Nova Scotia: Terrain you can really dig your heels into. Hiking!

There are hundreds of accessible trails crisscrossing the diverse terrain of Nova Scotia. The rugged mountain trails of the Cape Breton Highlands National Park will reveal amazing vistas, while trails like Cape Split or Delaps Cove will let you breath in both the salt air of the Bay of Fundy and the scent of pine trees. Inland or coastal terrain, easy or challenging, whatever your preference, Nova Scotia is perfect for exploring on foot.

  • Get up close and personal with Nova Scotia’s watchable wildlife like moose, deer, seals, porpoises, eagles and all kinds of birdlife on a guided Nova Scotia Nature Safari.
  • Put the world in perspective from any one of the hundreds of spectacular scenic look-offs like Broad Cove Mountain Look-Off in Cape Breton Highlands National Park, or the Devil’s Bend Look-Off perched dramatically 150 m (nearly 500 feet) above the Economy River.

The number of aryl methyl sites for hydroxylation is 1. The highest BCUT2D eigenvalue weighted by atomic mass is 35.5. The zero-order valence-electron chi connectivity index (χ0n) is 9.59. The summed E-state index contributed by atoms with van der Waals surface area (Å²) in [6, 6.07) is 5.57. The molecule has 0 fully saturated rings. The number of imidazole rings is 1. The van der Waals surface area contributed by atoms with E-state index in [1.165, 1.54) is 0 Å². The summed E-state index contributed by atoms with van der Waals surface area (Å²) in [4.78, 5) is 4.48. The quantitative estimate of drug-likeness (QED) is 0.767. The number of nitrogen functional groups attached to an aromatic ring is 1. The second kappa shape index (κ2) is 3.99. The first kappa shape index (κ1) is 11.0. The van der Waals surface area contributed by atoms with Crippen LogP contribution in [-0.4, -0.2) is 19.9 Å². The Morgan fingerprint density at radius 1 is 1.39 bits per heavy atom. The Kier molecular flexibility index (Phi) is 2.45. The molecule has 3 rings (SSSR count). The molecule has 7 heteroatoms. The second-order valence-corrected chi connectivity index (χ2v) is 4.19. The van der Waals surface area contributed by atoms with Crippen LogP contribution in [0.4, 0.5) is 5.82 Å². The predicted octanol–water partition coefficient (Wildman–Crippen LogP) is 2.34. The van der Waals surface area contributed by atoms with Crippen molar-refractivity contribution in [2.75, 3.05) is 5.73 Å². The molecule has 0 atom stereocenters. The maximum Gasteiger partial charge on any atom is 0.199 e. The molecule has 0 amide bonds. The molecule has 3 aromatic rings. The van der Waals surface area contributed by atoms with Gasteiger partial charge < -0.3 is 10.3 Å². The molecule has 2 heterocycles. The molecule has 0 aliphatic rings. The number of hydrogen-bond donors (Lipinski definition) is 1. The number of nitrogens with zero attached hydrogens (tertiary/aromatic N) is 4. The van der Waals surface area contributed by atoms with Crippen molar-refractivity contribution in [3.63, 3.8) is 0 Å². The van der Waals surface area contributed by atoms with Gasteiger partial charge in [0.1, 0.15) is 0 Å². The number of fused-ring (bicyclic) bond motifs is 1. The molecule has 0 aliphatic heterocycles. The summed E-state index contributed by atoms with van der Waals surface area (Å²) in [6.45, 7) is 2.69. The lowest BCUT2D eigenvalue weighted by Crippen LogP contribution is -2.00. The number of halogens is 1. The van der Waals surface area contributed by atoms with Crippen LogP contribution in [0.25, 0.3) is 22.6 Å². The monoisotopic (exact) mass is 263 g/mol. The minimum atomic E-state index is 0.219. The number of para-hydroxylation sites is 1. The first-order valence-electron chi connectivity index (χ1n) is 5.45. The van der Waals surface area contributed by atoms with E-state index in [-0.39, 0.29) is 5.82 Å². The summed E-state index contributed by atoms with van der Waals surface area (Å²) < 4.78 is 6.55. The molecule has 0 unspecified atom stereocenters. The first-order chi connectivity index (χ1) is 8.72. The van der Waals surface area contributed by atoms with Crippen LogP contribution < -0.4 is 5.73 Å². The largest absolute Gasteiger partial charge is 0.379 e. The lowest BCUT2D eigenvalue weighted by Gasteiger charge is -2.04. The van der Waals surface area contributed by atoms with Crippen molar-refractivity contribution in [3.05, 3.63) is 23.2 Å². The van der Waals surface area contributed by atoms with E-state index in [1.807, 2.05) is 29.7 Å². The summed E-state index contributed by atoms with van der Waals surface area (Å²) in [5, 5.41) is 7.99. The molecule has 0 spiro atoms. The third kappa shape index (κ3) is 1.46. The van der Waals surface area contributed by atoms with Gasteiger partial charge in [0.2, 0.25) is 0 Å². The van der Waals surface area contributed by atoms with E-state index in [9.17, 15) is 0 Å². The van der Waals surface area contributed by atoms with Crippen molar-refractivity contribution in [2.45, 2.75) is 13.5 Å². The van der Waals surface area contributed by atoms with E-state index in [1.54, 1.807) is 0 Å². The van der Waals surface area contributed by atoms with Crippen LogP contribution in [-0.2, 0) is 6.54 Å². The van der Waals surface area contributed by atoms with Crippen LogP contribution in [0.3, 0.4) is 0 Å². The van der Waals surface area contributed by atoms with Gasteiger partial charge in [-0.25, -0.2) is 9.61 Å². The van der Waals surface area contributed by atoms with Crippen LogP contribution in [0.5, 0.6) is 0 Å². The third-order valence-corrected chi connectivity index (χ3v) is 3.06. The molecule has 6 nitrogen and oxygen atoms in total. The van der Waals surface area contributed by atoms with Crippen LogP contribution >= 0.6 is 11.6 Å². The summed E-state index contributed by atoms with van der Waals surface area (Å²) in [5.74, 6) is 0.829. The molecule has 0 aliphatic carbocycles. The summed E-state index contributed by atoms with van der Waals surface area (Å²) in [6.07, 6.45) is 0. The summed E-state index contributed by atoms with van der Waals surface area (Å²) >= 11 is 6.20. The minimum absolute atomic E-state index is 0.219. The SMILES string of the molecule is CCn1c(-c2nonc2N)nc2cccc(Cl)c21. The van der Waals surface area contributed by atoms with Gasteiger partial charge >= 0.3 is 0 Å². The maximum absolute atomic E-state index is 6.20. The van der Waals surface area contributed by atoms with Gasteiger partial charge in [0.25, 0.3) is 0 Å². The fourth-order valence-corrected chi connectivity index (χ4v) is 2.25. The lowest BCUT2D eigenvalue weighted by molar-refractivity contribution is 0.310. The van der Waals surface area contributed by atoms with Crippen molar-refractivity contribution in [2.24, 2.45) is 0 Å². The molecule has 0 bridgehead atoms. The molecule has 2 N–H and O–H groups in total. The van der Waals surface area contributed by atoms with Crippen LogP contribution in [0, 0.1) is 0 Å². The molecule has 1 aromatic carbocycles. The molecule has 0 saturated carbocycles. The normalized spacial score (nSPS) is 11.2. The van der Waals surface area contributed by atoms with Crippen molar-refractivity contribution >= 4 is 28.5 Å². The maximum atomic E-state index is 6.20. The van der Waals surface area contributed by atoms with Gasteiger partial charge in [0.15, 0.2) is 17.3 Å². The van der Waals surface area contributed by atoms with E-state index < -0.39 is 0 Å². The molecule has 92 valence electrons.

• Follow in the footsteps of infamous rum runners with a walking tour of Old Town Lunenburg, A UNESCO World Heritage Town or learn the legends of shipwrights and Scottish immigrants with a Living History Tour of New Glasgow.
  • 300 year-old hemlock forest and the spectacular Big Dam Trailhead are must-see parts of the Liberty Lake Trail in Kejimkujik National Park. It’s the longest dedicated footpath in the province.
  • Walk on the ocean floor and go fossil hunting at the Joggins Fossil Cliffs on the Bay of Fundy.

You can take advantage of the expertise of tour operators or plan, map, and guide yourself. Hike for a week or tour for an afternoon. Join up with a group or head into the isolated wilderness. Hike Nova Scotia your own way.

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